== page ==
For those with a strong sense of social justice you’ll enjoy our upcoming interview with Cammi Webb-Gannon who has been advocating for minority groups, such as the West Papuans, for quite some time. She discusses her passion for shifting power balances in our neighbouring countries, and why we should all be active in raising awareness of the inequities in society.

We’ll also profile Professor Lisa Kervin whose research in understanding young children’s engagement with digital technologies and the role of adults in these interactions aims to better support children’s learning. In particular she is leading a team in a Virtual excursions project: 'Play, Pedagogy and Curriculum' through the Early Start Discovery space.

Research Impact Case studies featured this month support marginal fishing communities to safeguard fish stocks, children in need of foster care, and teachers by providing resources and development required to improve how they teach English to Australian students.

Sustaining Pacific fisheries and fishing communities

Safeguarding Pacific fisheries at the regional, national and community level is a focus of the UOW’s Australian National Centre for Ocean Resources and Security (ANCORS).
The team conducts research spanning law, social and environmental sciences, and has successfully forged links between marginal fishing communities and governments, influencing regional and national fisheries legislative and policy development. The researchers have also established community-led governance and management plans to empower community members and local leaders with the knowledge and strength to collaborate with government officials toward achieving a common goal – safeguarding local fish stocks.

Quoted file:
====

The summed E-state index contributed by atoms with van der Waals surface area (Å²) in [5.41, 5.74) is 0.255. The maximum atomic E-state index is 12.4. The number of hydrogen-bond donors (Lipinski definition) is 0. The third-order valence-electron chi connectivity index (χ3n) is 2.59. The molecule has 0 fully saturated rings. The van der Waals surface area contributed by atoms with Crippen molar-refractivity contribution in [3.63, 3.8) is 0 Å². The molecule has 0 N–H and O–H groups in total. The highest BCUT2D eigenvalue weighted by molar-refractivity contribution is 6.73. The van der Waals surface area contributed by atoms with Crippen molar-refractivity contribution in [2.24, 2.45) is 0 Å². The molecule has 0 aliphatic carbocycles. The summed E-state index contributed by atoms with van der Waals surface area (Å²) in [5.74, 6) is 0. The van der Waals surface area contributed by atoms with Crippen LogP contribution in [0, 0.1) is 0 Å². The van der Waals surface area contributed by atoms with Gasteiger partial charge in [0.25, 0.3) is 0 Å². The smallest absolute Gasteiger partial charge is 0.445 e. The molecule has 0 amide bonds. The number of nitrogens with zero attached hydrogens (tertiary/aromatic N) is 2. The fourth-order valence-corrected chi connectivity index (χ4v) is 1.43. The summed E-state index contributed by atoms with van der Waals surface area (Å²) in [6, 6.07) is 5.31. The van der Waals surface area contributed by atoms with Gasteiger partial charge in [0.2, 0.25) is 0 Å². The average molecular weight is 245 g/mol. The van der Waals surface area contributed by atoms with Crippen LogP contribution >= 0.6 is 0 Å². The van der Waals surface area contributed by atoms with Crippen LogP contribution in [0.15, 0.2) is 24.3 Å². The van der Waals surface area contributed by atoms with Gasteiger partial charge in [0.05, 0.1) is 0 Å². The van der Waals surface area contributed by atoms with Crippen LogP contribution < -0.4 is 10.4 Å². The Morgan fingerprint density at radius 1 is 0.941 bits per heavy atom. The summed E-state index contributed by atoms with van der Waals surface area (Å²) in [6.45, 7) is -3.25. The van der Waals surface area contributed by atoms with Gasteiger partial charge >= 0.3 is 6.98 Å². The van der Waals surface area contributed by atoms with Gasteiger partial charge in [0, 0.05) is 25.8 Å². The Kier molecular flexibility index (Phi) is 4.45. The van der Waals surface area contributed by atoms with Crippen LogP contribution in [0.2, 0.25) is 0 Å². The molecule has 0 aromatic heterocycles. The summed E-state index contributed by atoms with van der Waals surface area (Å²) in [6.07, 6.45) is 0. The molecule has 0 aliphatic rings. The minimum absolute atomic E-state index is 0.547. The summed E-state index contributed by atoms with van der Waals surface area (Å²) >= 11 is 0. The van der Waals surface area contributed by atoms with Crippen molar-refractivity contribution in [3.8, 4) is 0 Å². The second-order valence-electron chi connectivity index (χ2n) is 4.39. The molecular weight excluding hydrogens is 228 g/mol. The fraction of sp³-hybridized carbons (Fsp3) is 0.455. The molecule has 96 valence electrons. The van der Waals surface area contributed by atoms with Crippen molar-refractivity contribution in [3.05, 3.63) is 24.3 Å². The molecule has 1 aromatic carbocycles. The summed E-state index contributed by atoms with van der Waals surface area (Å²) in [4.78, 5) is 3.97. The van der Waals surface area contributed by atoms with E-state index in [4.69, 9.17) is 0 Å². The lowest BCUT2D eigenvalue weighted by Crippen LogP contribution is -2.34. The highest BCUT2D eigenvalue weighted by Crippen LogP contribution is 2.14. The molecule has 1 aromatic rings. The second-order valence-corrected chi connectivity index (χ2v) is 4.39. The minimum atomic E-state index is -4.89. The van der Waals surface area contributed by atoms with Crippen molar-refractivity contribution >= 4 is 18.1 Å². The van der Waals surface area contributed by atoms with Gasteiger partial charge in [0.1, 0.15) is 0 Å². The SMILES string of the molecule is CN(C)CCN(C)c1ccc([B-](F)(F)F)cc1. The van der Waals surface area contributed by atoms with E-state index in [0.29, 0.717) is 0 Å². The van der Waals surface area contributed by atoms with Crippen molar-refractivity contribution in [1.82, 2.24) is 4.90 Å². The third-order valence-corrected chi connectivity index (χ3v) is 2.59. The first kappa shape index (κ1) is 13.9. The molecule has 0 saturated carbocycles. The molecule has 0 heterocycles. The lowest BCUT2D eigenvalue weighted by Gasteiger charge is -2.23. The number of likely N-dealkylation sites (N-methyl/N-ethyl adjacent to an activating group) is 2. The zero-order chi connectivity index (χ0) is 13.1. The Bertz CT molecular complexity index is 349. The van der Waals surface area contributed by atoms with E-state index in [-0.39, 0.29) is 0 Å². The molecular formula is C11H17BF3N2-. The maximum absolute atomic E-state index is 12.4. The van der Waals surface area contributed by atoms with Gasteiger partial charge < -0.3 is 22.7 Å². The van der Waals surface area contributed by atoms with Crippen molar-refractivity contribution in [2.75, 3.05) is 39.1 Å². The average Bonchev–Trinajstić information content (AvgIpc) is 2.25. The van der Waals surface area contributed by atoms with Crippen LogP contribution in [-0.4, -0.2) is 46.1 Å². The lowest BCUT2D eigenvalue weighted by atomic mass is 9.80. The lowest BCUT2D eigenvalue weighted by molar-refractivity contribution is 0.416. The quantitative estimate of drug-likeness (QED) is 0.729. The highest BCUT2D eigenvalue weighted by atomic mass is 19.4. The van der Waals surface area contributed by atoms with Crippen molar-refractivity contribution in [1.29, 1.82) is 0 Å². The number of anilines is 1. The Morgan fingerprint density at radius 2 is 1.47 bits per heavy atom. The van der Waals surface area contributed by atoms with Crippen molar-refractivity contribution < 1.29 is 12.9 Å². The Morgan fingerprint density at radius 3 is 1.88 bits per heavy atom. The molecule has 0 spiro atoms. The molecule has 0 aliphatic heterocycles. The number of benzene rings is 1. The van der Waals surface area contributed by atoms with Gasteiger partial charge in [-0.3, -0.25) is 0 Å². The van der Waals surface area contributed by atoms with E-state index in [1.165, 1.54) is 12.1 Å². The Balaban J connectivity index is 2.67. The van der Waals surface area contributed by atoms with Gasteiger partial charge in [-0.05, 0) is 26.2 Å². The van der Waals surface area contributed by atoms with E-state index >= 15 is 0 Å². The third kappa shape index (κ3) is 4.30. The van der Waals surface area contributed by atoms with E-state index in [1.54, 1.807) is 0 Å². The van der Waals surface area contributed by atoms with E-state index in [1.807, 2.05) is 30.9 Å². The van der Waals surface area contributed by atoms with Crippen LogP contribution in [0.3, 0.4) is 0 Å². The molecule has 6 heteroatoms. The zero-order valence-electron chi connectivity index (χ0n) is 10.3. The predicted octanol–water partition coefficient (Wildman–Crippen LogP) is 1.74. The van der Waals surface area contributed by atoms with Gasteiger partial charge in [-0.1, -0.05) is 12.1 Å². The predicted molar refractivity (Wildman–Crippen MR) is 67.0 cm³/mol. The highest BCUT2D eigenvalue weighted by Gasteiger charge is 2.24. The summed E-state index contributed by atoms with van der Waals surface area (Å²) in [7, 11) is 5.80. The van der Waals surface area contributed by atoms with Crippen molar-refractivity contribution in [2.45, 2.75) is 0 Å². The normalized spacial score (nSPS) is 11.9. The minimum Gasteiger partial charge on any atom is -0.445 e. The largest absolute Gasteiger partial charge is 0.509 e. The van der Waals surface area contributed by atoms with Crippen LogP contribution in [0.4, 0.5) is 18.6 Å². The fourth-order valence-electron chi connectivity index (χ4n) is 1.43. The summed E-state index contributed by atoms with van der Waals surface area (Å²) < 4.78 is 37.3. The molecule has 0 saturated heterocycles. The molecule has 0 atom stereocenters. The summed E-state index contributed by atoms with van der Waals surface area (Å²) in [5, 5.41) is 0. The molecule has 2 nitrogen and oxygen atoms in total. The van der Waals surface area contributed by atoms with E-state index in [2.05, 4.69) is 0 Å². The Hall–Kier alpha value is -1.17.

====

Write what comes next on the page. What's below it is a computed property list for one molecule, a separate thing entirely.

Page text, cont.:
Making more effective use of marketing techniques to increase foster carer numbers

In 2005 Australia was facing a crisis. The number of children in out-of-home care had risen to almost 24 000, up 70% from a decade prior. However in the same period the number of foster carers declined: there were not enough foster carers for children in need. To address this problem, UOW researchers in marketing and psychology embarked upon a program of research to identify the types of people who make successful foster carers and the marketing strategies effective in attracting them. Findings led to changes in how foster care agencies think about and use marketing techniques, and has prompted national discussions and informed government policy in multiple countries, leading to significant increases in the number of foster carers.  

Improving the teaching of English in Australia through language and literacy

Education Equity
Australian schools were undergoing significant change in 2012 with the development and introduction of the first ever national English curriculum. The national initiative known as the Australian Curriculum: English (AC:E), was developed under the stewardship of the Australian Curriculum, Assessment and Reporting Authority (ACARA) through consultation with stakeholders.
The UOW’s Language and Literacy researchers were not only involved in the curriculum development (from 2009), but also supported states, school systems and teachers to translate the newly developed curriculum into effective practice with effective support materials and professional development. 

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